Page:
Operation Varsity Blues: An appeals court overturns the convictions of two wealthy parents in college admissions fraud

Kathryn Taylor/Reuters

John Wilson, left, and Kamal Abdelaziz had their convictions overturned on appeal in the “Operation Varsity Blues” case.

(CNN) – Two parents found guilty in connection with a vast college admissions fraud scheme dubbed “Operation Varsity Blues” had their convictions overturned by an appeals court judge on Wednesday.

John Wilson and Kamal Abdelaziz were found guilty of multiple crimes in 2021. Conspiracy to commit mail and wire fraudA scheme Singer called a “side door” by paying scam mastermind Rick Singer hundreds of thousands of dollars to facilitate their children’s admission to the University of Southern California.

They are the first parents to be convicted in the scheme. Many wealthy parents, including actresses, participated in the project Lori Loughlin and Felicity Huffman, who pleaded guilty.

Now, according to court records, the convictions of Wilson and Abthelagis have been tossed on mostly technical grounds.

Circuit Court Judge Sandra Lynch on Wednesday vacated the mail and wire fraud charges against Abdelaziz and Wilson, saying “the district court erred in instructing the jury that the admission slots were property.”

The judge also reversed Wilson’s conspiracy charge, saying the government failed to prove either Abdelaziz or Wilson agreed to join the overarching conspiracy between Singer and his clients, court documents said.

“This variation prejudiced the defendants by allowing the government to introduce a substantial amount of powerful evidence regarding the wrongdoing of the other parents in which these defendants played no role, creating an unacceptable risk that the Abelazis and Wilson were convicted based on the conduct of others, not their own,” Lynch said.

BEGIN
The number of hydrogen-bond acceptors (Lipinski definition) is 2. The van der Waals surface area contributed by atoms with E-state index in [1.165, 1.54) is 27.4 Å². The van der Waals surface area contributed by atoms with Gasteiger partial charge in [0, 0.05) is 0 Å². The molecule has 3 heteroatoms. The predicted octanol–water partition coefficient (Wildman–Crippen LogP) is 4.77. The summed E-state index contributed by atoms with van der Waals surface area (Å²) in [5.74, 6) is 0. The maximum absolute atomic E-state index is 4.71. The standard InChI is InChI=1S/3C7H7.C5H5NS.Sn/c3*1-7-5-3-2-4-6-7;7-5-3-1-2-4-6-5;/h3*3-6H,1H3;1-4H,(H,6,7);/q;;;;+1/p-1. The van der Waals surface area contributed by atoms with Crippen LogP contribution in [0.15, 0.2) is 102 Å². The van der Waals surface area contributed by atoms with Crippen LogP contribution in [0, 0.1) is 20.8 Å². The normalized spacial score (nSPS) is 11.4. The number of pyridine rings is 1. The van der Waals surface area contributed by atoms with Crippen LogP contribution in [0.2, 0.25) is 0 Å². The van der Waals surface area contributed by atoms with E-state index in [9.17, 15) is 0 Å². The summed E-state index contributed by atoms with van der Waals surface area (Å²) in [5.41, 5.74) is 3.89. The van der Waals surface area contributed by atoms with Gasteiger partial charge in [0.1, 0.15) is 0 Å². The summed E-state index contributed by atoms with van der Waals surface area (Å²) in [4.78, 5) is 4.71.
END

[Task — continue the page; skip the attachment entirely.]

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Wilson’s conviction for filing a false tax return was upheld, court documents state.

Despite vacating the sentences, Judge Lynch notes, “Nothing in this opinion should be construed as an endorsement of defendants’ conduct in seeking college admissions for their children.”

The decision marks a significant setback for prosecutors who in 2019 charged more than 50 wealthy parents and college athletic officials in connection with the nationwide scandal. Almost all of them He confessed to the crime Rather than taking cases to trial.

as Part of the projectSinger and his associates helped college applicants cheat on standardized tests, falsified their athletic applications, bribed those who decided which students to admit, and led parents to falsely report that the money was for charity.

According to authorities, Abdelaziz agreed to pay Singer $300,000 in 2017 in exchange for his daughter’s admission to USC for basketball recruiting. False athletic credentials.

Wilson agreed to pay $220,000 to facilitate her son’s admission to USC for water polo recruiting in 2013, and in 2018 she agreed to “pay Singer an amount, eventually totaling $1.5 million, for the admission of her twin daughters and admission to Harvard. Targeted at athletic recruiting,” the court said. The documents say.

Wilson was sentenced to 15 months in prison and Abdelaziz to 12 months.

Singer pleaded guilty to multiple charges and cooperated with the government Sentenced to 3.5 years imprisonment.

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